Your trial ends. The jurors are released. You ask them their impression of you and your witnesses . . .

  1. What would you WANT them to say, and
  2. What WOULD they say?

In an ideal world, those two answers would match. When they match, it means that your team was consistent and positive and confident. Your team made the impression on the jury that you wanted to make. When they do not match, you have trouble. So, how do you get those answers to match in a way that helps your case?  –Create a case-specific mission statement.

We have all seen mission statements hanging on placards. Most of the time, they are just words—words that have no meaningful relationship to actual behavior. But when we see people abiding by a mission statement, even if we don’t know there is one in effect, we are impressed. There is “just that certain something” we see when a person is following a mission statement in our presence. For example, Michael Jordan used “I can’t stand NOT trying” as his basketball mission statement. When you watched him play, that is what you saw regardless of the outcome of the game. Disney uses various forms of the “Happiest Place on Earth” and their employees consistently comply. You may not know the words of their mission, but “you know it when you see it.”

Litigation creates fertile ground for using an effective mission statement. Under the stress of a trial, your team needs a guidepost to dictate demeanor. If a jury sees your team confident and unfazed by a seemingly difficult situation [a bad fact is introduced], then they will think it must not be such a terrible thing. In contrast, if your team rolls their eyes, grimaces, looks disdainful, or seems angry at the presentation of that same fact, the jury interprets that fact as damaging. A team mission statement allows you to react with a purpose and a guideline, rather than just reacting.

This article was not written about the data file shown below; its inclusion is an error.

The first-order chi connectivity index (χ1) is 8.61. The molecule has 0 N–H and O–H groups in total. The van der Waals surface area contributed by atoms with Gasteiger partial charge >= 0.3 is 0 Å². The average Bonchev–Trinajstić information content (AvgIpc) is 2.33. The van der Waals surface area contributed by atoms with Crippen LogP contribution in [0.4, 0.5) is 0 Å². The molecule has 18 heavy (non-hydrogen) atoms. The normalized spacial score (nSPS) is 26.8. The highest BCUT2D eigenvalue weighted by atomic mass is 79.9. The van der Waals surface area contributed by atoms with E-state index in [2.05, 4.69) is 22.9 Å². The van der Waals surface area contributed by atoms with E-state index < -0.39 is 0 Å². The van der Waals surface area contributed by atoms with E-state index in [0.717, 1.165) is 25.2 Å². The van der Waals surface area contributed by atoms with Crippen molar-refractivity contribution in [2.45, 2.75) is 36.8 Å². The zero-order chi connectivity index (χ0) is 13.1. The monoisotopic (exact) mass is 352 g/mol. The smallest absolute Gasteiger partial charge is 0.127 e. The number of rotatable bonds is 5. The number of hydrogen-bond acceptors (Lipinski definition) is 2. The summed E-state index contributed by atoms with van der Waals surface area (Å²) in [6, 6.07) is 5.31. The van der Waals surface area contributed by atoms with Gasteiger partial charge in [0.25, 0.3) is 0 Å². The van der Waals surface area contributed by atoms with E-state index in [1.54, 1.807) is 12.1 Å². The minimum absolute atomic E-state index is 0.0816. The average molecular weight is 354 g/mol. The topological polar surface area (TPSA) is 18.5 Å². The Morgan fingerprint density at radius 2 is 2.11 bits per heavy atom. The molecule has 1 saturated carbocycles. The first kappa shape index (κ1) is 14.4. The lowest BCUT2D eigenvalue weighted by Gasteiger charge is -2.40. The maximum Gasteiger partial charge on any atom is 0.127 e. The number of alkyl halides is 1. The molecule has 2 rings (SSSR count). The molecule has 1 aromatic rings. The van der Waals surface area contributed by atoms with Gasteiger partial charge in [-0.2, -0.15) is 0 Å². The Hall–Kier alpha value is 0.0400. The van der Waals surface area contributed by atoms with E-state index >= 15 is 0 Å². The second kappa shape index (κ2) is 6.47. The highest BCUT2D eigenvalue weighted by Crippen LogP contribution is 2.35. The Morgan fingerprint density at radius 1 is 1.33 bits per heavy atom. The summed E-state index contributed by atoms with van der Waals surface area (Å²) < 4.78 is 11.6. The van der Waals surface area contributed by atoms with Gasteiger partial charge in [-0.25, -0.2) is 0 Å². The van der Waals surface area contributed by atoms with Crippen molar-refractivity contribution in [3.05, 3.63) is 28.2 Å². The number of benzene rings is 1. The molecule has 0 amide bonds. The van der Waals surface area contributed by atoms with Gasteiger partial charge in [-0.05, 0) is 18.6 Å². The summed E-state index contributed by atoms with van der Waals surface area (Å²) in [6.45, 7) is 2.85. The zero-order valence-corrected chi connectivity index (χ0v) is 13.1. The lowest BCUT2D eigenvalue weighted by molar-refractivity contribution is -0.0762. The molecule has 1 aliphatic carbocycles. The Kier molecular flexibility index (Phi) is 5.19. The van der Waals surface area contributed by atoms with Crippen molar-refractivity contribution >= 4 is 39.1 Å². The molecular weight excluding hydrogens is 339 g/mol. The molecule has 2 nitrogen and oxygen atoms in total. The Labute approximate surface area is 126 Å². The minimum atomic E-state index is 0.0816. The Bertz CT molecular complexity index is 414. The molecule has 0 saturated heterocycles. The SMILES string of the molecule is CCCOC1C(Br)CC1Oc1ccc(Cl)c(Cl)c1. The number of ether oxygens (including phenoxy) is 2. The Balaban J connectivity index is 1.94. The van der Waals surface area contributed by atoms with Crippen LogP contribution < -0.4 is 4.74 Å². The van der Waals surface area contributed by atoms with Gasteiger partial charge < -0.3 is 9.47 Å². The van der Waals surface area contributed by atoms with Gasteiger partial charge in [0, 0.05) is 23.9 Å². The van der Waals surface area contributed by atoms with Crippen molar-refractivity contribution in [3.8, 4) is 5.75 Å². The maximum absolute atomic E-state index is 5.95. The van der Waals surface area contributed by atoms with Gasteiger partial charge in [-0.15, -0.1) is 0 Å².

Your firm mission statement, if you have one, is not the one to guide your behavior in a trial. You need a specific mission statement for THIS case. Here is a mission statement for a recent case that was cleverly borrowed and adapted from the client’s corporate mission statement [which gave it meaning to the corporate rep and the witnesses from the company]:  “Creative, participative, innovative, positive, and never flinching. Ever.” You can see how your trial team, either in court or in pre-trial preparations, would reap the benefits from complying with this statement.

Mission statements, when followed . . .

  • help your team decide how to respond when the stress levels get high;
  • help your witnesses on the stand. When we work in witness preparation, we let the witness know the trial mission statement AND we have them develop a personal one that is in line with that. Then, on the stand, when they are being attacked, they can, in their own mind say, “I am confident, positive and I am nobody’s doormat,” before they answer the question. This helps calm your witnesses when they are under fire.
  • help the jury decide the weight behind certain points being made (by viewing your reaction to the point);
  • help you give feedback to your team about their behavior because it sets a standard by which performance can be measured.

Although methodical research on the correlation between mission statements and performance is difficult to conduct, there are studies that show better performance and/or morale among organizations that have a mission in place versus those that do not [i.e., Bart, C.K. (1999). Mission statement content and hospital performance in the Canadian not-for-profit health care sector. Health Care Management Review, 24(3), 18-29. Stamps, D. (1999). Best mission statement. Training, 36(12), 45-48.]

Good mission statements are

  • succinct
  • memorable
  • unique to the team
  • realistic

Objective research aside, Michael Jordan, Mickey Mouse, and your jurors will tell you that your conduct, guided by a mission, made a good impression on them that won you points in deliberations.

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